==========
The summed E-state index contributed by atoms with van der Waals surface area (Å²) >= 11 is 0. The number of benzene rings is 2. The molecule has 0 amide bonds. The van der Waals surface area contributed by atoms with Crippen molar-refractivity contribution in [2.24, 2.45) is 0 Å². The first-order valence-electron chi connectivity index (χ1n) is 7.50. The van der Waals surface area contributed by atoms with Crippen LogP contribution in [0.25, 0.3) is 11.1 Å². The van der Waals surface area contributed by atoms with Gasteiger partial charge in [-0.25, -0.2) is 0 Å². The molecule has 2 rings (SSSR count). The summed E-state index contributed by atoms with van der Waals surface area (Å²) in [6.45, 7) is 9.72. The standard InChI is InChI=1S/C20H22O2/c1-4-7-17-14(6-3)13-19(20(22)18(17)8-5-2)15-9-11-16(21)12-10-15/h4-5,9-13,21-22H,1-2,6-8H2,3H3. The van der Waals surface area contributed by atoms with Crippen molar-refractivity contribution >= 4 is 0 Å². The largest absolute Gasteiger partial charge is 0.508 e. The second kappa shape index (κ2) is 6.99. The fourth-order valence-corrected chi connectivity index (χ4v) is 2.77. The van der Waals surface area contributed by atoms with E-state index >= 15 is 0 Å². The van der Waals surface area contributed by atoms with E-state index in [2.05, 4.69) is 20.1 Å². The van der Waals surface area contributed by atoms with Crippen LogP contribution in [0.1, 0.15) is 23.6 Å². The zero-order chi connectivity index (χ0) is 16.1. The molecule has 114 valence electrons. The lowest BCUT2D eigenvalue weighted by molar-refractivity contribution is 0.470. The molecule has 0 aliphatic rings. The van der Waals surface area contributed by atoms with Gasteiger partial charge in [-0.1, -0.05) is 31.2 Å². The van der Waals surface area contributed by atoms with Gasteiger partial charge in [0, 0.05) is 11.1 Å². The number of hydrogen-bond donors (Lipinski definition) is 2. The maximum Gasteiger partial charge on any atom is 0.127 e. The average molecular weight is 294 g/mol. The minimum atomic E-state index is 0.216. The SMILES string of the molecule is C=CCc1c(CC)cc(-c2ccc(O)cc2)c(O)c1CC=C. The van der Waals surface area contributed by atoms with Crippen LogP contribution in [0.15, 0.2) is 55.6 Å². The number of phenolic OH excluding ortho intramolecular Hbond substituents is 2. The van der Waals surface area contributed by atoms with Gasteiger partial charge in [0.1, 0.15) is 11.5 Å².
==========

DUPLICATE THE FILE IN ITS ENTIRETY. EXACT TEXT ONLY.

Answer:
The summed E-state index contributed by atoms with van der Waals surface area (Å²) >= 11 is 0. The number of benzene rings is 2. The molecule has 0 amide bonds. The van der Waals surface area contributed by atoms with Crippen molar-refractivity contribution in [2.24, 2.45) is 0 Å². The first-order valence-electron chi connectivity index (χ1n) is 7.50. The van der Waals surface area contributed by atoms with Crippen LogP contribution in [0.25, 0.3) is 11.1 Å². The van der Waals surface area contributed by atoms with Gasteiger partial charge in [-0.25, -0.2) is 0 Å². The molecule has 2 rings (SSSR count). The summed E-state index contributed by atoms with van der Waals surface area (Å²) in [6.45, 7) is 9.72. The standard InChI is InChI=1S/C20H22O2/c1-4-7-17-14(6-3)13-19(20(22)18(17)8-5-2)15-9-11-16(21)12-10-15/h4-5,9-13,21-22H,1-2,6-8H2,3H3. The van der Waals surface area contributed by atoms with Crippen molar-refractivity contribution >= 4 is 0 Å². The largest absolute Gasteiger partial charge is 0.508 e. The second kappa shape index (κ2) is 6.99. The fourth-order valence-corrected chi connectivity index (χ4v) is 2.77. The van der Waals surface area contributed by atoms with E-state index >= 15 is 0 Å². The van der Waals surface area contributed by atoms with E-state index in [2.05, 4.69) is 20.1 Å². The van der Waals surface area contributed by atoms with Crippen LogP contribution in [0.1, 0.15) is 23.6 Å². The zero-order chi connectivity index (χ0) is 16.1. The molecule has 114 valence electrons. The lowest BCUT2D eigenvalue weighted by molar-refractivity contribution is 0.470. The molecule has 0 aliphatic rings. The van der Waals surface area contributed by atoms with Gasteiger partial charge in [-0.1, -0.05) is 31.2 Å². The van der Waals surface area contributed by atoms with Gasteiger partial charge in [0, 0.05) is 11.1 Å². The number of hydrogen-bond donors (Lipinski definition) is 2. The maximum Gasteiger partial charge on any atom is 0.127 e. The average molecular weight is 294 g/mol. The minimum atomic E-state index is 0.216. The SMILES string of the molecule is C=CCc1c(CC)cc(-c2ccc(O)cc2)c(O)c1CC=C. The van der Waals surface area contributed by atoms with Crippen LogP contribution in [0.15, 0.2) is 55.6 Å². The number of phenolic OH excluding ortho intramolecular Hbond substituents is 2. The van der Waals surface area contributed by atoms with Gasteiger partial charge in [0.1, 0.15) is 11.5 Å².